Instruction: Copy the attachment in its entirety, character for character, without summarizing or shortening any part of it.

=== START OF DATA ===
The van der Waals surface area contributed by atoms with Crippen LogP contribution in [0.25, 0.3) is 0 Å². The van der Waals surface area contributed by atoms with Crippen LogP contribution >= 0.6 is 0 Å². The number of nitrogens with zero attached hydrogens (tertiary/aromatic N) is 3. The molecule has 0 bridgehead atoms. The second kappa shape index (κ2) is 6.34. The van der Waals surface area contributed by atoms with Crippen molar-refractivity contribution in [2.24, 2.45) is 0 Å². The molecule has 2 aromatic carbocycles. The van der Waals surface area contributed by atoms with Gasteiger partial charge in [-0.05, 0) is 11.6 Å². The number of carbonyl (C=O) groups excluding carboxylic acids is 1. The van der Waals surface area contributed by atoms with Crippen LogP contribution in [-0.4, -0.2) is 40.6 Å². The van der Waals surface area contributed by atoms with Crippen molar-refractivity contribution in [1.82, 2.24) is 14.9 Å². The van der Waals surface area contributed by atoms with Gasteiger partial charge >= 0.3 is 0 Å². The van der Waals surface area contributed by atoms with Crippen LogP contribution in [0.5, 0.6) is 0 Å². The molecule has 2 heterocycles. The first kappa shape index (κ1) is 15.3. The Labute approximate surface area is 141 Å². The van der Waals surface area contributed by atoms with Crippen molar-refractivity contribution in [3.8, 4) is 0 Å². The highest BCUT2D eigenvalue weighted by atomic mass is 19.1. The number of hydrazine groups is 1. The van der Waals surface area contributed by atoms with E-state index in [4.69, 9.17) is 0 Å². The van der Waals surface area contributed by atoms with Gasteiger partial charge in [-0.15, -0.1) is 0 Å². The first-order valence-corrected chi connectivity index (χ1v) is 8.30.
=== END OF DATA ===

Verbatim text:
The van der Waals surface area contributed by atoms with Crippen LogP contribution in [0.25, 0.3) is 0 Å². The van der Waals surface area contributed by atoms with Crippen LogP contribution >= 0.6 is 0 Å². The number of nitrogens with zero attached hydrogens (tertiary/aromatic N) is 3. The molecule has 0 bridgehead atoms. The second kappa shape index (κ2) is 6.34. The van der Waals surface area contributed by atoms with Crippen molar-refractivity contribution in [2.24, 2.45) is 0 Å². The molecule has 2 aromatic carbocycles. The van der Waals surface area contributed by atoms with Gasteiger partial charge in [-0.05, 0) is 11.6 Å². The number of carbonyl (C=O) groups excluding carboxylic acids is 1. The van der Waals surface area contributed by atoms with Crippen LogP contribution in [-0.4, -0.2) is 40.6 Å². The van der Waals surface area contributed by atoms with Crippen molar-refractivity contribution in [1.82, 2.24) is 14.9 Å². The van der Waals surface area contributed by atoms with Gasteiger partial charge >= 0.3 is 0 Å². The van der Waals surface area contributed by atoms with Crippen LogP contribution in [0.5, 0.6) is 0 Å². The molecule has 2 heterocycles. The first kappa shape index (κ1) is 15.3. The Labute approximate surface area is 141 Å². The van der Waals surface area contributed by atoms with Crippen molar-refractivity contribution in [3.8, 4) is 0 Å². The highest BCUT2D eigenvalue weighted by atomic mass is 19.1. The number of hydrazine groups is 1. The van der Waals surface area contributed by atoms with E-state index in [4.69, 9.17) is 0 Å². The van der Waals surface area contributed by atoms with Gasteiger partial charge in [-0.15, -0.1) is 0 Å². The first-order valence-corrected chi connectivity index (χ1v) is 8.30.